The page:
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When I think about service security – things like the recently broached Playstation Network, or any one of a number of such things that hold identity data, security credentials or that are trusted to provide critically important data (like the electronic voting machines in the USA). I’m persistently reminded of claw crane games.

They’re the ones where you manoeuvre a mechanical claw on a crane-like apparatus to pick up a prize (mostly stuffed toys and other cheapies, but with a number of higher-value prizes mixed in).

All claw crane games have one thing in common. They can be rigged by the owner. Usually that boils down to adjusting grip strength of the claw. Dialling that down allows the player to only grab the lightest prizes, and the owner weighs down the containers of watches and jewellery with metal weights. The claw simply cannot pick up and hold on to the more expensive prizes in any but the most exceptional circumstances.

Modern claw machines are more clever about it. They’re computerised and know when a prize has been won, and keep track, working to a set of odds that the owner can pre-program into the machine to decide just how much value in prizes to give out for a certain number of coins put into the machine. These machines will deliberately weaken their grip to drop prizes in order to maintain the prearranged odds of winning.

A machine that manages to score too many wins despite this (possible if prizes get hooked in unusual ways and don’t get dropped so readily) will sulk, and stage a ‘break down’, no longer allowing people to play until seen to by the owner.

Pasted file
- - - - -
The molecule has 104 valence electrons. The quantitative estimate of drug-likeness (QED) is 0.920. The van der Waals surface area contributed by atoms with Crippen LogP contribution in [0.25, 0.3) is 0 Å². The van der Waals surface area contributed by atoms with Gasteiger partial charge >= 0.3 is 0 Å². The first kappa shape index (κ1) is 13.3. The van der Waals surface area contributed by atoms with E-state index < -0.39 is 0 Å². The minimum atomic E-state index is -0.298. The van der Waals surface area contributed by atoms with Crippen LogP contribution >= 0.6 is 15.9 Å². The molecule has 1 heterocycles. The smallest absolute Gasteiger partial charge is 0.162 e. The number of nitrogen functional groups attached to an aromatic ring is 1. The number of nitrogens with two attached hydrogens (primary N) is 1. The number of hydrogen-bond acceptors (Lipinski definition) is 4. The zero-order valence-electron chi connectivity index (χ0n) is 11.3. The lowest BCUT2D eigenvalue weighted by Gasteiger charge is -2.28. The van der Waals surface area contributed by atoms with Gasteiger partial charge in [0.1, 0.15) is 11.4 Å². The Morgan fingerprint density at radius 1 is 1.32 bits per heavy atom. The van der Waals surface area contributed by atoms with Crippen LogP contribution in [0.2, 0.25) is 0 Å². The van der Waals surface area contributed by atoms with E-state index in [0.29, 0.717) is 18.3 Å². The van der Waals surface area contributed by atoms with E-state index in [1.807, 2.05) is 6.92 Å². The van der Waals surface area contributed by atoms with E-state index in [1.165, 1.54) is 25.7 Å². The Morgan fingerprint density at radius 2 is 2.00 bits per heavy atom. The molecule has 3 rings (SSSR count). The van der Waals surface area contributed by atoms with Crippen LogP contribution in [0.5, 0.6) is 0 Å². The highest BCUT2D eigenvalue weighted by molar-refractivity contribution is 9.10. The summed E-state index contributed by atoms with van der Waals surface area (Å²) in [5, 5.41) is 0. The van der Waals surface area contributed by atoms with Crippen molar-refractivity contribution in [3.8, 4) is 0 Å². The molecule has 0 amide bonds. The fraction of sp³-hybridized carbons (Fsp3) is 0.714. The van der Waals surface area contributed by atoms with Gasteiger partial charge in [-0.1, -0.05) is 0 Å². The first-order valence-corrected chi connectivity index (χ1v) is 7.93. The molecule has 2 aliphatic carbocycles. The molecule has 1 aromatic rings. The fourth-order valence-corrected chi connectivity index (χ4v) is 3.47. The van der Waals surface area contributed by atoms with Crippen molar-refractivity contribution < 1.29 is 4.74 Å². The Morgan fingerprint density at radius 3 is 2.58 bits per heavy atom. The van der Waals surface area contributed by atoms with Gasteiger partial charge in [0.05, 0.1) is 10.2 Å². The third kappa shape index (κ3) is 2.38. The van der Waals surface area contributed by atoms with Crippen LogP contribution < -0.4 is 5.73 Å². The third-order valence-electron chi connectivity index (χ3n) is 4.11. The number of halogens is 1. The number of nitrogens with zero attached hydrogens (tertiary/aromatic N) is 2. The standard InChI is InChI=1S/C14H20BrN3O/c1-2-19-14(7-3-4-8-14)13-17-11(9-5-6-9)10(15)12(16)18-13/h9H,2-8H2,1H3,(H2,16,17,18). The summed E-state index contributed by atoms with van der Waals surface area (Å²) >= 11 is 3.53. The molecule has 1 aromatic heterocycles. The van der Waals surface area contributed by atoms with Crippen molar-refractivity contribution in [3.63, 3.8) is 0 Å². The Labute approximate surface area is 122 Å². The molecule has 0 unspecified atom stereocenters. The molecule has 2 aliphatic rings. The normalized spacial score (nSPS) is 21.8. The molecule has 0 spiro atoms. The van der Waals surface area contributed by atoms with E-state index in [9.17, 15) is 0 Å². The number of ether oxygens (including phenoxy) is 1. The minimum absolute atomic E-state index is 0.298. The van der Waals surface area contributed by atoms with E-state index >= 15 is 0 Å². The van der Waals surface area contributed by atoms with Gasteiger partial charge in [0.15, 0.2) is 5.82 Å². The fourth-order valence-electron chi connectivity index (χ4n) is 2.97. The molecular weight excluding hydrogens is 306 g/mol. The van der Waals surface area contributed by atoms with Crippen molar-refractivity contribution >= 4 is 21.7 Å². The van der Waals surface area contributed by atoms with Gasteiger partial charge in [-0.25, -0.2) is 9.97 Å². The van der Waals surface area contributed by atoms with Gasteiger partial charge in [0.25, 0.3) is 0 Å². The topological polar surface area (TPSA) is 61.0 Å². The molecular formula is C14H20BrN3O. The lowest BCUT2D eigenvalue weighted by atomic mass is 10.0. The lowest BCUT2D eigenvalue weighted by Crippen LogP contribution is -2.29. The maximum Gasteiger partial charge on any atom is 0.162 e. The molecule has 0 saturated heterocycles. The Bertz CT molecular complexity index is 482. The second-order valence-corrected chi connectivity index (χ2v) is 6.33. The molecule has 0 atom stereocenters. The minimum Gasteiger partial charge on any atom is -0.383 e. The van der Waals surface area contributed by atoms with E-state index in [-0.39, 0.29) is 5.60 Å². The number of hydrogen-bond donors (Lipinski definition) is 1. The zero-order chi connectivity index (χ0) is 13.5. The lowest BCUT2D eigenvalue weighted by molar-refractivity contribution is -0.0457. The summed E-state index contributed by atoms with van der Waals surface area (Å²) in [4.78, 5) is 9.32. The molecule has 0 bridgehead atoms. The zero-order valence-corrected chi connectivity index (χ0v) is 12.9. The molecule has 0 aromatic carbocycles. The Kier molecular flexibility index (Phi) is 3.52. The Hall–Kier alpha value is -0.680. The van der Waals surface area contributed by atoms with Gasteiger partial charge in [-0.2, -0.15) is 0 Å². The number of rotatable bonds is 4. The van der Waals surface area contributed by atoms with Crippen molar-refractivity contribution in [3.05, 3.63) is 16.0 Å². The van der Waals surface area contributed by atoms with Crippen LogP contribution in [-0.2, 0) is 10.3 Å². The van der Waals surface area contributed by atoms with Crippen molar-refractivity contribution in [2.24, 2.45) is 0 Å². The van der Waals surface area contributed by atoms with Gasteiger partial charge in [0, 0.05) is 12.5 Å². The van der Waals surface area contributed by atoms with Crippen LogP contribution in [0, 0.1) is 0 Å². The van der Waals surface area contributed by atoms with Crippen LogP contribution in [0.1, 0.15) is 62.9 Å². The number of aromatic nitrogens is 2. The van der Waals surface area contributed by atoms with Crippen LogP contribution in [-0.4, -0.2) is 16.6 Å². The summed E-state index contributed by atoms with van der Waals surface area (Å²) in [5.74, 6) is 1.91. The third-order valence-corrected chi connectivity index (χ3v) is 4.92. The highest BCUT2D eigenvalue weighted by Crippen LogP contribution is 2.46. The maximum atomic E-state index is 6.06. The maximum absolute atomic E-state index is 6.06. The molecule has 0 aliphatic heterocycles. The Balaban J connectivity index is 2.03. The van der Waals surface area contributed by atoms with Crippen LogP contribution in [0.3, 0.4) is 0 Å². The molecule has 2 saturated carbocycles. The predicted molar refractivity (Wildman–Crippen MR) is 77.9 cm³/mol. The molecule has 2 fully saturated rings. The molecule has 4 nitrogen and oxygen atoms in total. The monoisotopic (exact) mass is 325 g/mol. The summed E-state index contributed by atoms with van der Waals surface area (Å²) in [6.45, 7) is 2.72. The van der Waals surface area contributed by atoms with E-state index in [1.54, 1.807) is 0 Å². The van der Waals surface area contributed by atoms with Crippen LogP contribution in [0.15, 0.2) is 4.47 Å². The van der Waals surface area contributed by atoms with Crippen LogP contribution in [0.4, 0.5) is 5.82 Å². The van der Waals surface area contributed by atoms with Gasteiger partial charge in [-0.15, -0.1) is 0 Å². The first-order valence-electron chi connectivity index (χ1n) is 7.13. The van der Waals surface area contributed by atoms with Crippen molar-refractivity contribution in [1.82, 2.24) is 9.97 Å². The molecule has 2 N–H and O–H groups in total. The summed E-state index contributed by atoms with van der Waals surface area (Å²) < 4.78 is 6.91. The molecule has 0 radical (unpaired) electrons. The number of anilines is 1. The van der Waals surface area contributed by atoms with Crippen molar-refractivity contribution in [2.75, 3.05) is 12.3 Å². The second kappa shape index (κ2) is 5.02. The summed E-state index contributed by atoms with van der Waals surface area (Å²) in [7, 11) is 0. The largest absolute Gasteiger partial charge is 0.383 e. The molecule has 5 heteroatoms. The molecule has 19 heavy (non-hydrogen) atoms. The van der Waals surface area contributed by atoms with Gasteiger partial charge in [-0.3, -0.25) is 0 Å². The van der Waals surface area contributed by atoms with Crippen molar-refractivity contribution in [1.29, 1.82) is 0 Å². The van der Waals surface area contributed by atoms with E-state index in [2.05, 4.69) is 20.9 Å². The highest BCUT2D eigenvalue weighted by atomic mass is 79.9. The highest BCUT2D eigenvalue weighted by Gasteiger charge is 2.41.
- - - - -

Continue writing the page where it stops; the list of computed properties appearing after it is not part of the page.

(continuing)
Exactly what the odds might be, and how things are arranged largely depends on how much regulation is being applied to the machines. In some places, there is almost none, and claw cranes will rarely produce a prize, and then only the cheapest things. Even so, it’s quite possible for claw-cranes to be rigged well outside of the regulations without anyone discovering it.

Why do these machines come to mind when I think about secure and reliable services?

Because we take the word of the owner that they do what they’re supposed to do.

Over the last couple of major elections in the USA, doubts were cast on the electronic voting machines in some regions. Little inconsistencies turned up (like more votes being recorded than actual voters who used the machines, and one candidate receiving no votes at all, despite his having voted for himself at polling-time, just to name a few).

When these matters were investigated, the machine manufacturers were desperate to avoid having any third-party examine the software. Software that should have been so utterly simple, verifiable and foolproof that there should have not been the least risk if you’d published it in newspapers or on billboards.

You’ve got to take our word for it, they said.

Sony’s Playstation Network (PSN) got itself compromised, apparently because the most basic steps to produce a secure system were not taken. This, after Sony shot itself in the foot on security of the console and signed-software itself in much the same way.

Now Sony’s ready to come back and be really super-secure. In what way?

You’ve got to take our word for it, they say.

Japan’s holding out on allowing the PSN to operate there, feeling that that is not good enough.

And why, actually, should it be? All Japan seems to be waiting for is for Sony to say the right things about its revived PSN service. If it was a bridge or a building, a wharf or a car that had just let down a lot of people, you would have a third-party inspection and check it for security and safety, and fitness-for-purpose.

But when it comes to software, it seems, the ones who stand to profit most from cutting corners are the ones who ask you to take them at their word that your data is safe with them.

All things considered, I’d as soon trust a claw crane game to cough up a gold watch.

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Categories: Opinion, Technology.



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